Tsunami In Devils Hole, Death Valley, Home of the Devils Hole pupfish, Cyprinodon diabolis

So you might wonder why after not updating this site for so long I’m putting up a post about Devils Hole pupfish.  Well, they are what have been consuming most of my time.  Besides running AZaquaculture, I’m also a researcher with the USGS Arizona Cooperative Fish and Wildlife Research Unit where I specialize in the captive propagation of endangered fish species, and on the functional genomics of Devils Hole pupfish (Cyprinodon diabolis).  So, instead of more info about breeding marine species, this time I thought I’d share a bit of info about one of my other passions  – the Devils Hole pupfish, and some really cool footage we captured of a mini tsunami in their habitat in Death Valley following a recent earthquake in Baja Mexico.

Group of Devils Hole Pupfish by Olin Feuerbacher

So, a bit of background about the pupfish:  They are probably the most endangered fish in North America, possibly the world.  Small and silvery blue, Devils Hole pupfish are really an attractive fish that has the smallest geographic distribution of any vertebrate species. Cyprinodon diabolis is found in a 6 foot wide opening in the top of a deep cavern (scuba divers have been down to 440 feet and haven’t seen bottom) that extends into a carbonate aquifer.  The fish live near the limits of their physiological limits.  The water is a near constant 93 degrees Fahrenheit, and often has dissolved oxygen levels of only 2ppm.

Although only about 500 individuals were counted at maximum population levels, the population reached a critical low in 2006 when only 38 fish were counted.  The population has rebounded to about 150 fish, but they are still critically endangered.  No captive populations of the pupfish exist outside of Devils Hole.

While the footage looks like it would be pretty traumatic for the pupfish, it can be beneficial as well.  These occurrences do a nice job sweeping fine silt off of the spawning shelf.

From the USGS press release on the event:

For tiny Devils Hole pupfish, startling video shows it must have felt like a “huge tsunami” when violent water-level oscillations from an earthquake 300 miles away disturbed the small ledge they live on in a single Mojave Desert cavern pool for some 15 minutes.

To see video clips, visit http://gallery.usgs.gov/videos/229

These water-level oscillations in the cavern in Death Valley National Park were caused by the magnitude 7.2 El Mayor – Cucapah earthquake and an immediate aftershock that occurred on April 4.

The video from four U.S. Geological Survey cameras shows significant water-level oscillations, causing great disturbance to the shallow feeding and spawning shelf critical for the continued existence of these fish, said Ambre Chaudoin, a graduate student in fisheries with the USGS Arizona Cooperative Fish and Wildlife Research Unit at the University of Arizona, Tucson.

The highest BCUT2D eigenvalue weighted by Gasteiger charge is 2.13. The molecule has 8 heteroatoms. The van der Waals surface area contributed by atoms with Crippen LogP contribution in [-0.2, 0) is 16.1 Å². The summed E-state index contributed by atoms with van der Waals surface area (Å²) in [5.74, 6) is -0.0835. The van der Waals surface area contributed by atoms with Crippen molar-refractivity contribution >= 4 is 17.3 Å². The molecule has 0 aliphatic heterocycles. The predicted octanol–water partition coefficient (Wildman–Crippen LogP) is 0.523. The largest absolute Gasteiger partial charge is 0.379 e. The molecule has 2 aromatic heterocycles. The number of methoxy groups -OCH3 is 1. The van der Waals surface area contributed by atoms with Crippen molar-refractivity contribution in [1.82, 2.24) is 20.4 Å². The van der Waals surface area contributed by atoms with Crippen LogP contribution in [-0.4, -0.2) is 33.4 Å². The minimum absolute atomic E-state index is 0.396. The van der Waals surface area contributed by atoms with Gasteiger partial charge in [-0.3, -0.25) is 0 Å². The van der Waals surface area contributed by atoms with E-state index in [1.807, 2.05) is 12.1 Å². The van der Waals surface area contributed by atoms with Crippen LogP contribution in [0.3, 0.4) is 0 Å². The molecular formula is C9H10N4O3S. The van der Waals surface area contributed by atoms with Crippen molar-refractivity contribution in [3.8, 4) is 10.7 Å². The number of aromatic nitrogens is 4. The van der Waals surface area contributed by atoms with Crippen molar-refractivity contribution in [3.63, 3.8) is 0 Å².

“The shelf substrate sediment was largely redistributed as a result of the water oscillations,” said Chaudoin. “Such disturbance can be important because the spawning shelf is less than 13 feet long and 7 feet wide, smaller than many walk-in closets.”

Federal and state surveys done within a week after the April 4 earthquakes revealed about 118 individual fish in the pool, an increase from about 70 the year before. Also, biologists saw newly hatched larval fish and evidence that the fish were spawning.

The violent oscillations, though, washed away algae that are essential to the food web of the critically endangered fish, though biologists hope they will grow back quickly. Biologists with the National Park Service, U.S. Fish and Wildlife Service and the Nevada Department of Wildlife will carefully monitor Devils Hole for any harmful after-effects to the fish.

Ambre and fellow USGS researcher Olin Feuerbacher happened to be conducting Devils Hole pupfish behavior surveys on April 4, the day the earthquake struck. They caught the earthquake-induced wave action on video cameras they had just reconnected to their recording position inside the pool 10 minutes before the quake struck.

“The fish begin to move out of the camera’s view as the waves start getting bigger, and then, because of all the sediment being stirred up, you can’t see the fish. As the waves grew stronger, the fish likely moved into deeper waters,” she said.